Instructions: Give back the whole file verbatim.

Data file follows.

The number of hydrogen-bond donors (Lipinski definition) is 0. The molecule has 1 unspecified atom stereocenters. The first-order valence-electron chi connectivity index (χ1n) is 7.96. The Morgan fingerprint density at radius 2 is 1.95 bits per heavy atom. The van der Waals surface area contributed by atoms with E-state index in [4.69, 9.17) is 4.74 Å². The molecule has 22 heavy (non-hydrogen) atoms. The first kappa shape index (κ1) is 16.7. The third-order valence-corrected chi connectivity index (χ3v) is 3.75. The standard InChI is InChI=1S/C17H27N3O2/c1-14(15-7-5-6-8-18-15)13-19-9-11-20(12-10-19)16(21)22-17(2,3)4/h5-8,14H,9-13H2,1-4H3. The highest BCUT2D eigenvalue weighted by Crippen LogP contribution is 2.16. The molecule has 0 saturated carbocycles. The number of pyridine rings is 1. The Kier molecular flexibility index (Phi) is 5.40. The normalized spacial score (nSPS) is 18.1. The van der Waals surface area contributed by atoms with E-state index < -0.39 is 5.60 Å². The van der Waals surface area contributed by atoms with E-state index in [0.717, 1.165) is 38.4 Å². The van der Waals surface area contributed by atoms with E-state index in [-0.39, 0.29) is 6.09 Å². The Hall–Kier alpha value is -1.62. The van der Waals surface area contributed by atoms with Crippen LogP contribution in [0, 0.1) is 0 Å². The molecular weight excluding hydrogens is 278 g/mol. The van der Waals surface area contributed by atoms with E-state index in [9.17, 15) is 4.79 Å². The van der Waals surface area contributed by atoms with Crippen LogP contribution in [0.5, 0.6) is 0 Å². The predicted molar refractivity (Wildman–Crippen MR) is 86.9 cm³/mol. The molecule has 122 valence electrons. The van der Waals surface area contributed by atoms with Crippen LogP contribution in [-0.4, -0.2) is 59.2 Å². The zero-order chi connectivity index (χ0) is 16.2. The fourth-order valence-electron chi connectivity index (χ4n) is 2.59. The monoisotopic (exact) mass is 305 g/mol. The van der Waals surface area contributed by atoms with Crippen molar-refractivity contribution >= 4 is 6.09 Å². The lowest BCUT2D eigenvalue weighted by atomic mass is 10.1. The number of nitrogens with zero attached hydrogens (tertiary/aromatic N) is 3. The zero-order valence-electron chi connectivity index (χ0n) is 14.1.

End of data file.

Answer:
The number of hydrogen-bond donors (Lipinski definition) is 0. The molecule has 1 unspecified atom stereocenters. The first-order valence-electron chi connectivity index (χ1n) is 7.96. The Morgan fingerprint density at radius 2 is 1.95 bits per heavy atom. The van der Waals surface area contributed by atoms with E-state index in [4.69, 9.17) is 4.74 Å². The molecule has 22 heavy (non-hydrogen) atoms. The first kappa shape index (κ1) is 16.7. The third-order valence-corrected chi connectivity index (χ3v) is 3.75. The standard InChI is InChI=1S/C17H27N3O2/c1-14(15-7-5-6-8-18-15)13-19-9-11-20(12-10-19)16(21)22-17(2,3)4/h5-8,14H,9-13H2,1-4H3. The highest BCUT2D eigenvalue weighted by Crippen LogP contribution is 2.16. The molecule has 0 saturated carbocycles. The number of pyridine rings is 1. The Kier molecular flexibility index (Phi) is 5.40. The normalized spacial score (nSPS) is 18.1. The van der Waals surface area contributed by atoms with E-state index < -0.39 is 5.60 Å². The van der Waals surface area contributed by atoms with E-state index in [0.717, 1.165) is 38.4 Å². The van der Waals surface area contributed by atoms with E-state index in [-0.39, 0.29) is 6.09 Å². The Hall–Kier alpha value is -1.62. The van der Waals surface area contributed by atoms with Crippen LogP contribution in [0, 0.1) is 0 Å². The molecular weight excluding hydrogens is 278 g/mol. The van der Waals surface area contributed by atoms with E-state index in [9.17, 15) is 4.79 Å². The van der Waals surface area contributed by atoms with Crippen LogP contribution in [0.5, 0.6) is 0 Å². The predicted molar refractivity (Wildman–Crippen MR) is 86.9 cm³/mol. The molecule has 122 valence electrons. The van der Waals surface area contributed by atoms with Crippen LogP contribution in [-0.4, -0.2) is 59.2 Å². The zero-order chi connectivity index (χ0) is 16.2. The fourth-order valence-electron chi connectivity index (χ4n) is 2.59. The monoisotopic (exact) mass is 305 g/mol. The van der Waals surface area contributed by atoms with Crippen molar-refractivity contribution >= 4 is 6.09 Å². The lowest BCUT2D eigenvalue weighted by atomic mass is 10.1. The number of nitrogens with zero attached hydrogens (tertiary/aromatic N) is 3. The zero-order valence-electron chi connectivity index (χ0n) is 14.1.